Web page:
A former Chicago police commander who pleaded guilty to stealing more than $360,000 in Social Security payments intended for his dead mother managed to avoid jail time at sentencing on Tuesday.
Kenneth Johnson, a 32-year veteran of the force who led the Englewood patrol district his last two years on the force, was sentenced to two years probation and ordered to serve six months of community confinement after pleading guilty to theft of government funds earlier this year.
Federal prosecutors had requested that he be sentenced to 18 to 24 months in prison.
The sentencing came just a day after Chicago Mayor Lori Lightfoot fired the city's police superintendent over what she referred to as "ethical lapses" and “flawed decision-making.”
Johnson, who often was lauded by the city for reductions in homicides and shootings in his district, retired abruptly in 2018 after it was discovered he'd been collecting monthly Social Security payments intended for his mother, who died in 1994 at age 72.
The Social Security Administration said it was never notified of her death, which is why it continued to deposit her monthly Social Security benefits into a joint bank account she shared with her son, prosecutors said.
The scheme came to light when investigators noticed that Johnson's mother hadn't used Medicare benefits in 2017, when she would have been 96. The Social Security Administration mailed a letter to Johnson's mother at her last known address, requesting that she contact the agency in order to confirm her continued eligibility for benefits, which were ended when there was no response.
"This was not a crime of necessity or desperation. Nor was it an isolated incident or a momentary lapse in judgment," prosecutors wrote in a memo late last month. "The only reason Johnson's theft came to an end in 2017 was because one of the Social Security Administration's program integrity initiatives prompted the agency to confirm whether Johnson's mother was still alive. Otherwise, Johnson simply would have continued stealing from Social Security."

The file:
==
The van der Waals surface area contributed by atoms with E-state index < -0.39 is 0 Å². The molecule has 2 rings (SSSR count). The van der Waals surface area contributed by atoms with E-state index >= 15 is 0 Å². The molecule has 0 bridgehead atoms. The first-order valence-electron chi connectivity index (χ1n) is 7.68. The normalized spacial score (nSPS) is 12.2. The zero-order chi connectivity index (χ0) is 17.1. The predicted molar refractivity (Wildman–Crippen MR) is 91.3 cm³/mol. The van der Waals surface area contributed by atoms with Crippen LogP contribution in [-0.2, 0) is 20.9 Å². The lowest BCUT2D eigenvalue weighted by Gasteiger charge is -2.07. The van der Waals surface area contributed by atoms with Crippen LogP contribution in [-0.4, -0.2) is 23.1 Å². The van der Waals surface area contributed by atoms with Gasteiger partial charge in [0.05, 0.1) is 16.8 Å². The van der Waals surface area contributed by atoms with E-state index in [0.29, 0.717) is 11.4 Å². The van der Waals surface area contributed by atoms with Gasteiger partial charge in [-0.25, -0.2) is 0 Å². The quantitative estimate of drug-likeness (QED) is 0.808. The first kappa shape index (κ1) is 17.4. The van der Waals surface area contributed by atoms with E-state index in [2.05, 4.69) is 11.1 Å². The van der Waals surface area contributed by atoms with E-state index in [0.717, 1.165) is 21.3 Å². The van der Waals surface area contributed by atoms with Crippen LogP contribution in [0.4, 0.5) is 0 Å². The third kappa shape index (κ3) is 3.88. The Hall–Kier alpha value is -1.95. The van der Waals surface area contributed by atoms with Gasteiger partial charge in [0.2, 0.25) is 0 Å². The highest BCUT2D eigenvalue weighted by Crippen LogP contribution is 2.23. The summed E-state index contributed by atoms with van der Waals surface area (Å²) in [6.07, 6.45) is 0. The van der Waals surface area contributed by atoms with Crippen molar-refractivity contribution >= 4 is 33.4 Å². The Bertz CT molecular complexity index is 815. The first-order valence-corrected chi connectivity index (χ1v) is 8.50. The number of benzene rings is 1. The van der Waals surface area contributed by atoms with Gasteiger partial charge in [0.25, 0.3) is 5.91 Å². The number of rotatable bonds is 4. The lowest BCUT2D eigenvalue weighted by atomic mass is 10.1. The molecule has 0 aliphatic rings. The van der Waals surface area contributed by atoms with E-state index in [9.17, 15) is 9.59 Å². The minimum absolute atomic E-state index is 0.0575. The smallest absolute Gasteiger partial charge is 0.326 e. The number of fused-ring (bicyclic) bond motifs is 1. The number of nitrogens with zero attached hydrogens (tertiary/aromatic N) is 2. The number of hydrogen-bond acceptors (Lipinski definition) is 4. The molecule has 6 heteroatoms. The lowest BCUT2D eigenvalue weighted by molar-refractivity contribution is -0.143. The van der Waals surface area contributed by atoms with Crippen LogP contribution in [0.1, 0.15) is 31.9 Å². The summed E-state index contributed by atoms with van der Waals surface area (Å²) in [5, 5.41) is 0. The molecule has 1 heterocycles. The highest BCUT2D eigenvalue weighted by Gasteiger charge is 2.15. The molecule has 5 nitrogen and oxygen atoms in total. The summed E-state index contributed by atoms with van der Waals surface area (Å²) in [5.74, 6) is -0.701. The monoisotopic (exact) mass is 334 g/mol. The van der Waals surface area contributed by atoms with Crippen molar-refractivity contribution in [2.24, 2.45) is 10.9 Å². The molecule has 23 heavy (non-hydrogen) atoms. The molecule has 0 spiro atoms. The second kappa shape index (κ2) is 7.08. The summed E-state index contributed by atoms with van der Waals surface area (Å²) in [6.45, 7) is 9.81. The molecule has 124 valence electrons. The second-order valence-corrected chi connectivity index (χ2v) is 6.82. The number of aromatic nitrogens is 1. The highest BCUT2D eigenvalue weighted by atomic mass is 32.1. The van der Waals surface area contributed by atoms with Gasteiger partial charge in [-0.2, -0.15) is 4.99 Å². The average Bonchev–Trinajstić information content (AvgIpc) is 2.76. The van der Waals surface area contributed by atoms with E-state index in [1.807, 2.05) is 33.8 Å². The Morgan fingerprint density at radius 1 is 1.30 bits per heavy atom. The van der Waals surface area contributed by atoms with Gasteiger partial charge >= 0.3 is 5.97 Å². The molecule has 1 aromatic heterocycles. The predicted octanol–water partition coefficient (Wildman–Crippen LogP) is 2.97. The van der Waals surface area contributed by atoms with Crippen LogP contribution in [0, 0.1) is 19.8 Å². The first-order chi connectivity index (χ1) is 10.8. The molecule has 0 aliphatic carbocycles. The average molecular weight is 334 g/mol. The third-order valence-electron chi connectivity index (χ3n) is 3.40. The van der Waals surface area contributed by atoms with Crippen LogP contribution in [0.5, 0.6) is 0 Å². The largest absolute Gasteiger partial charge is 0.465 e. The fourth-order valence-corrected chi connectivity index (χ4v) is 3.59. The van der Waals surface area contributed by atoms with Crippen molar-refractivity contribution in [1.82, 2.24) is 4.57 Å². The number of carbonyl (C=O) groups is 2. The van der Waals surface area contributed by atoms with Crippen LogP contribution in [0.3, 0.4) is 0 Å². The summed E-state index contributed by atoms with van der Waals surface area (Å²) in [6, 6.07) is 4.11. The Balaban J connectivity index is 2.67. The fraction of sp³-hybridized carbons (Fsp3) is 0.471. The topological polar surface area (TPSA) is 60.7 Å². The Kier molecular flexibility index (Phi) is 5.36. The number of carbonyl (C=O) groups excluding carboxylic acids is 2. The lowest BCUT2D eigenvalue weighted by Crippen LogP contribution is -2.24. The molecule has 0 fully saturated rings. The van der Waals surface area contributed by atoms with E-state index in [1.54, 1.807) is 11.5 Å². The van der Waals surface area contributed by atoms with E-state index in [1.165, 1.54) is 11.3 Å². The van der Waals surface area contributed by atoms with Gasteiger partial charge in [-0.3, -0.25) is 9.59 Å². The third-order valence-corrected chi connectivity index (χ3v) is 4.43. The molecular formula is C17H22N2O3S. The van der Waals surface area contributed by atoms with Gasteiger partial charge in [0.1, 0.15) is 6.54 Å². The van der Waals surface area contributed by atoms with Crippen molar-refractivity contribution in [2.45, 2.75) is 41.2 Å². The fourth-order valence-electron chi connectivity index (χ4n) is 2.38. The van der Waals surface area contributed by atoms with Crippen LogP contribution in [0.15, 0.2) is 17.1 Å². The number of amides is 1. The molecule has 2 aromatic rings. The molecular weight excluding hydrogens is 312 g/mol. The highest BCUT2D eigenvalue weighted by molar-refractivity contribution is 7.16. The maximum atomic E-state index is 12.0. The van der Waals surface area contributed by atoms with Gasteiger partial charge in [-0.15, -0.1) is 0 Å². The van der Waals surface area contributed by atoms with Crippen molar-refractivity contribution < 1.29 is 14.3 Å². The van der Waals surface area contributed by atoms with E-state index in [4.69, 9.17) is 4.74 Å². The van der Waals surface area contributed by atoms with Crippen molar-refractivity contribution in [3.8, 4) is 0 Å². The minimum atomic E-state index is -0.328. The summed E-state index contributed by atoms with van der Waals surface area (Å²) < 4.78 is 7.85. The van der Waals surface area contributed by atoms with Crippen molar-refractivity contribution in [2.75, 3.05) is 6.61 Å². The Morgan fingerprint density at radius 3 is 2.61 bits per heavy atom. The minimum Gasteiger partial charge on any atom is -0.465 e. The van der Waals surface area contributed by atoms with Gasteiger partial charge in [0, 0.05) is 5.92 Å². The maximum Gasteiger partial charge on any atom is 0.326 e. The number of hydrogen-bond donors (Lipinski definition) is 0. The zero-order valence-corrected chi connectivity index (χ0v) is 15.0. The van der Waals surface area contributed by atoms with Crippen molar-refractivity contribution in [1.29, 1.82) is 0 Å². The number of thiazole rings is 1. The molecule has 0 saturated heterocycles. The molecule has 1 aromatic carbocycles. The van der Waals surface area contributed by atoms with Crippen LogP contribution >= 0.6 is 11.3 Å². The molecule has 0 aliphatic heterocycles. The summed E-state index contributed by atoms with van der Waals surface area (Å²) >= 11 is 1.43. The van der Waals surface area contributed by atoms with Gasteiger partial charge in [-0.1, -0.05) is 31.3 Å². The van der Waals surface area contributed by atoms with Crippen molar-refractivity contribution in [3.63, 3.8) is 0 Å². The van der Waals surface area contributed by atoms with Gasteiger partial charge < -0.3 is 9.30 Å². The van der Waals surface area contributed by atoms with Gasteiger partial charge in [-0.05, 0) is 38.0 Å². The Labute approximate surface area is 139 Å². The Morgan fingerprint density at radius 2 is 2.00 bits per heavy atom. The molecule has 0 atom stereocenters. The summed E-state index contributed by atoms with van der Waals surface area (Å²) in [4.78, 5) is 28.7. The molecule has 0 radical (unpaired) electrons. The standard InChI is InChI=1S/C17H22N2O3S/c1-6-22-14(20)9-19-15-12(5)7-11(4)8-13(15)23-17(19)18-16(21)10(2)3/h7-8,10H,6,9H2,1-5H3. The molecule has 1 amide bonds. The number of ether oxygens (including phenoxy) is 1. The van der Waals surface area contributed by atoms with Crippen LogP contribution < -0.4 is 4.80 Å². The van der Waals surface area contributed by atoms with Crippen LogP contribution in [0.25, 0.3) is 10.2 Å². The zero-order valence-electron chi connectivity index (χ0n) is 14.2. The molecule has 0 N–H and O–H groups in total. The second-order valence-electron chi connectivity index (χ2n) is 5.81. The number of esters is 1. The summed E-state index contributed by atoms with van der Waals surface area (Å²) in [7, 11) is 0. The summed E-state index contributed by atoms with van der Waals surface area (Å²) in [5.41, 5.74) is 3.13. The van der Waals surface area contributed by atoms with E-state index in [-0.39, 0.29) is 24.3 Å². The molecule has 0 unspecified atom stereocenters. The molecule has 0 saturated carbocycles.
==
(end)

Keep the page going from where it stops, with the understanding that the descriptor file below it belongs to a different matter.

Johnson withdrew funds from the account in an ATM at his police station, prosecutors said.
"Withdrawing crime proceeds at the police station he oversaw as the district commander reflects a troubling lack of respect for the law and a cavalier attitude about the nature and seriousness of his criminal conduct," the memo said.
Prosecutors said Johnson spent all but 59 cents of the stolen funds.
In handing down Johnson's sentence, U.S. District Judge Manish Shah called his actions "infuriating" and questioned why he never thought to come forward and accept the consequences for his crimes, according to the Chicago Tribune.
"How many times (as a police commander) did you plead with people to come forward and accept responsibly for something?" Shah said. "Yet all that while, there was a crime being committed that you knew all about, and you did nothing to stop it."